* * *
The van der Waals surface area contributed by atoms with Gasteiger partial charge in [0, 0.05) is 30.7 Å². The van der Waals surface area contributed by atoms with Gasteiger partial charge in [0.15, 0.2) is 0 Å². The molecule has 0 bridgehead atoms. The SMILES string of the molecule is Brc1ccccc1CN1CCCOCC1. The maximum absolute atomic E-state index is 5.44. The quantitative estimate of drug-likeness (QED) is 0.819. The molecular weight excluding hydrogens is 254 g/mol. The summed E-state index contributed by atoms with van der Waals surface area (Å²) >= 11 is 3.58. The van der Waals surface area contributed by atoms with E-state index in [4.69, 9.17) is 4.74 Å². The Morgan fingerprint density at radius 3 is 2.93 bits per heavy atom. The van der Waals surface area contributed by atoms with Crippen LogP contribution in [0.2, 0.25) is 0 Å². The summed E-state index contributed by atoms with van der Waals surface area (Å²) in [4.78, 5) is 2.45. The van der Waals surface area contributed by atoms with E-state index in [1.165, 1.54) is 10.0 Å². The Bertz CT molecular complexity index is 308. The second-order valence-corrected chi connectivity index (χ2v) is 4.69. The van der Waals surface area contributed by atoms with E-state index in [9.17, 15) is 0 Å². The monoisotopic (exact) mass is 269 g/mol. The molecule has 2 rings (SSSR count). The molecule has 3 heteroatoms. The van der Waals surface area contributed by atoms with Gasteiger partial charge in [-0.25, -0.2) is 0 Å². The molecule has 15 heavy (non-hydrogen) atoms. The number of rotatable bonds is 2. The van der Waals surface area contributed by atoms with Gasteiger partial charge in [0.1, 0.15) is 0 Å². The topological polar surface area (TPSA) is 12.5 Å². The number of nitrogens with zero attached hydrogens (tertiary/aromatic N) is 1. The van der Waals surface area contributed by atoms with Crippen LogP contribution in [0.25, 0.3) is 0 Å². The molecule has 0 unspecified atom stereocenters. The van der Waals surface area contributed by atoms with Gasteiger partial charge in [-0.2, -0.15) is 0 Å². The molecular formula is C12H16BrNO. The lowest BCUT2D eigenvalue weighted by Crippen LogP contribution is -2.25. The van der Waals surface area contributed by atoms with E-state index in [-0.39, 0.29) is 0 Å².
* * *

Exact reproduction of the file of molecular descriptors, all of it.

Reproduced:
The van der Waals surface area contributed by atoms with Gasteiger partial charge in [0, 0.05) is 30.7 Å². The van der Waals surface area contributed by atoms with Gasteiger partial charge in [0.15, 0.2) is 0 Å². The molecule has 0 bridgehead atoms. The SMILES string of the molecule is Brc1ccccc1CN1CCCOCC1. The maximum absolute atomic E-state index is 5.44. The quantitative estimate of drug-likeness (QED) is 0.819. The molecular weight excluding hydrogens is 254 g/mol. The summed E-state index contributed by atoms with van der Waals surface area (Å²) >= 11 is 3.58. The van der Waals surface area contributed by atoms with E-state index in [4.69, 9.17) is 4.74 Å². The Morgan fingerprint density at radius 3 is 2.93 bits per heavy atom. The van der Waals surface area contributed by atoms with Crippen LogP contribution in [0.2, 0.25) is 0 Å². The summed E-state index contributed by atoms with van der Waals surface area (Å²) in [4.78, 5) is 2.45. The van der Waals surface area contributed by atoms with E-state index in [1.165, 1.54) is 10.0 Å². The Bertz CT molecular complexity index is 308. The second-order valence-corrected chi connectivity index (χ2v) is 4.69. The van der Waals surface area contributed by atoms with E-state index in [9.17, 15) is 0 Å². The monoisotopic (exact) mass is 269 g/mol. The molecule has 2 rings (SSSR count). The molecule has 3 heteroatoms. The van der Waals surface area contributed by atoms with Gasteiger partial charge in [-0.25, -0.2) is 0 Å². The molecule has 15 heavy (non-hydrogen) atoms. The number of rotatable bonds is 2. The van der Waals surface area contributed by atoms with Gasteiger partial charge in [0.1, 0.15) is 0 Å². The topological polar surface area (TPSA) is 12.5 Å². The number of nitrogens with zero attached hydrogens (tertiary/aromatic N) is 1. The van der Waals surface area contributed by atoms with Crippen LogP contribution in [0.25, 0.3) is 0 Å². The molecule has 0 unspecified atom stereocenters. The van der Waals surface area contributed by atoms with Gasteiger partial charge in [-0.2, -0.15) is 0 Å². The molecular formula is C12H16BrNO. The lowest BCUT2D eigenvalue weighted by Crippen LogP contribution is -2.25. The van der Waals surface area contributed by atoms with E-state index in [-0.39, 0.29) is 0 Å².